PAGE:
Referring to the Facebook analogy, if everybody sent messages to everyone else, some (unfortunate) individual would have to forward more messages than anyone since he or she would be in the shortest paths of most people. We know this individual is the most important individual in the social network, but why? Consider this: what if said individual decided to quit sending messages but didn’t tell anyone. Messages would continue to be sent to him, but would not find their intended recipients. The fact that this individual has this power makes him important.
Linking Concepts to Meaning
I’ve established that network theory is applicable for person-to-person relationships, but what about texts? How can networks analyze meaning? Texts contain sentences which contain verbs and nouns. Verbs provide context for concepts, but nouns provide the concepts, and the positioning of these concepts in text are deliberate. Every sentence except the first contains a concept that is linked to the concepts in the previous sentence. Also, every sentence contains a concept that links to the concepts in the next sentence. How these concepts link is meaning.
Since meaning is derived from the arrangement of concepts, the juxtaposition of concepts is indicative of the existence of some meaning between them, and the flow between concepts is the flow of meaning. The more meaning flows through a particular noun, the more the concept represented by that noun defines the meaning. In a semantic network, the geodesic between nouns indicates the best way two concepts are related. The more geodesics that pass through a particular noun, the more important that noun is to the meaning of the text or discourse being analyzed.
I’ve barely scratched the surface of SNA, but SNA can also be applied to pairs of words as well as being able to compare and contrast different texts by comparing the important nouns within them. All we need is just a little more math…
We are at the EMC program privileged to be working with the Business School of the University of Technology, Sydney (“UTS”) in helping develop an experiential learning model similar, but clearly not identical to, that which we have had in place at Temple for more than a decade. We are utilizing as our learning platform for a select group of Australian MBA students three strategic consulting engagements where we are committed to producing “professional grade” results for real enterprises.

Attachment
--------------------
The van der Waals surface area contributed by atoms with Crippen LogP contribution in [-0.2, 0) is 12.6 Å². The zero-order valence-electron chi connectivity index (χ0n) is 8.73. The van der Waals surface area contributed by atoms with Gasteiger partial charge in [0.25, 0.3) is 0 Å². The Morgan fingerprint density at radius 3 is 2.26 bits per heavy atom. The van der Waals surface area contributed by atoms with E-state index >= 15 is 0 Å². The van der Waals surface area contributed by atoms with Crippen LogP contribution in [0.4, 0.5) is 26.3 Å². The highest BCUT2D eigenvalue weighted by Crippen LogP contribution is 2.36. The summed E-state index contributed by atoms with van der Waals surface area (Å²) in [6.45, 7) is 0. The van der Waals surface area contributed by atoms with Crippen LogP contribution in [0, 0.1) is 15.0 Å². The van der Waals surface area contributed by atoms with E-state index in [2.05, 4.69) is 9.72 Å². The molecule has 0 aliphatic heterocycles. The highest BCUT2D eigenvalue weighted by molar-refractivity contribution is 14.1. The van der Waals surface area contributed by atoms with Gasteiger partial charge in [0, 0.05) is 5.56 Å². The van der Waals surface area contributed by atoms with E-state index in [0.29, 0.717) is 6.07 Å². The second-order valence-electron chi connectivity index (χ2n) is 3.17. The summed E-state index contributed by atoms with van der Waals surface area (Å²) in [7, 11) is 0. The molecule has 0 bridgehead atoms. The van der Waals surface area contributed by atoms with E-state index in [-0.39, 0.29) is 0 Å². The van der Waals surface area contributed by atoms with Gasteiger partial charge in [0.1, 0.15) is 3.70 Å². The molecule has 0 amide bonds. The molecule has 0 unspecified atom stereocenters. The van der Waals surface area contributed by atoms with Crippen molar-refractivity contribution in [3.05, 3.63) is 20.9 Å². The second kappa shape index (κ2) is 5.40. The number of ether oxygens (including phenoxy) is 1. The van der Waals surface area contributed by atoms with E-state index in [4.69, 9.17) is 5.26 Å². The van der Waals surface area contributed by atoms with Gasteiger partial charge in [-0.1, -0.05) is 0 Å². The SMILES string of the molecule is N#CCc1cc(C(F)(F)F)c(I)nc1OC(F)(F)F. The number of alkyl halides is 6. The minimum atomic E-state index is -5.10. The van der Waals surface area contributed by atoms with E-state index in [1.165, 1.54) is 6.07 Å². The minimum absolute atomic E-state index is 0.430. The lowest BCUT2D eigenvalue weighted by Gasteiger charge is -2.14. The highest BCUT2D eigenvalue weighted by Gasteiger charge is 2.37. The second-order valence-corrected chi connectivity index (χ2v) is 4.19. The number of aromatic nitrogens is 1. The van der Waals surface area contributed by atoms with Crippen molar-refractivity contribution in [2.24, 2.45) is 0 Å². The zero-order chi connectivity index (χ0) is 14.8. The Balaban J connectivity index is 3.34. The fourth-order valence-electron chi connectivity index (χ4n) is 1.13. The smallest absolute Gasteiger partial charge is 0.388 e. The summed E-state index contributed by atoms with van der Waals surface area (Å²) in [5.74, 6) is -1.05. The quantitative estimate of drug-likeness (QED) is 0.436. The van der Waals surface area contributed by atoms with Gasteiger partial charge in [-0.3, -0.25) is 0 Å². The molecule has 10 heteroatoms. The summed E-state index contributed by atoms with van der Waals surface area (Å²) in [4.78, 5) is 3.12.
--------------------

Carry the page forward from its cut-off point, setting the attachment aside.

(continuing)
We are in this new setting for our model finding again that “live” changes everything about learning business, and for the better. Case studies are an invaluable methodology for learning theory, but that is a process that will always remain incomplete until the consolidation that can only happen with carefully guided application to a real business problem takes place. We are the MBA already “rethought.”
The faculty fortunate enough to be involved in this highly collaborative effort with UTS are themselves learning from the “application” experience as respects the realities of crafting a successful strategic alliance. We know from this experience that the critical elements of actually making a partnership work include:
A shared vision, strongly held.
We both view the development of solid professional skills, in a business setting, as a mission that should be given primacy in MBA programs. Many of these skills develop best through structured interaction with a consulting client, guided by an experienced, “been there, done that” faculty member with significant real world business experience. Would you want a doctor that had never completed a residency?
Our focus is on the mission and operational excellence.
This can only happen because of the alignment of views on what we are seeking to achieve; time and resources do not have to be “spent” on revisiting strategic objectives, as those were set during the comprehensive, mutual – discovery process that led to our partnership agreement. We are thus able to hold the students, project managers and all others involved in the program to a “professional grade” standard as respects program implementation; always the hardest part of any change process.
Neither party believes, “… the way we do things here works, so that is the way it should be done everywhere”; we each have much to learn from the other.
The UTS program in Australia will benefit from our learning curve on developing and running experiential learning models of this sort, and we have already benefited from the fresh insights and meaningful improvements that can only happen when bright, engaged people doing something new work hard to help make it better. Our program in Philadelphia is stronger because of what we are doing in Australia.
We both have “flesh in the game”, and interests align.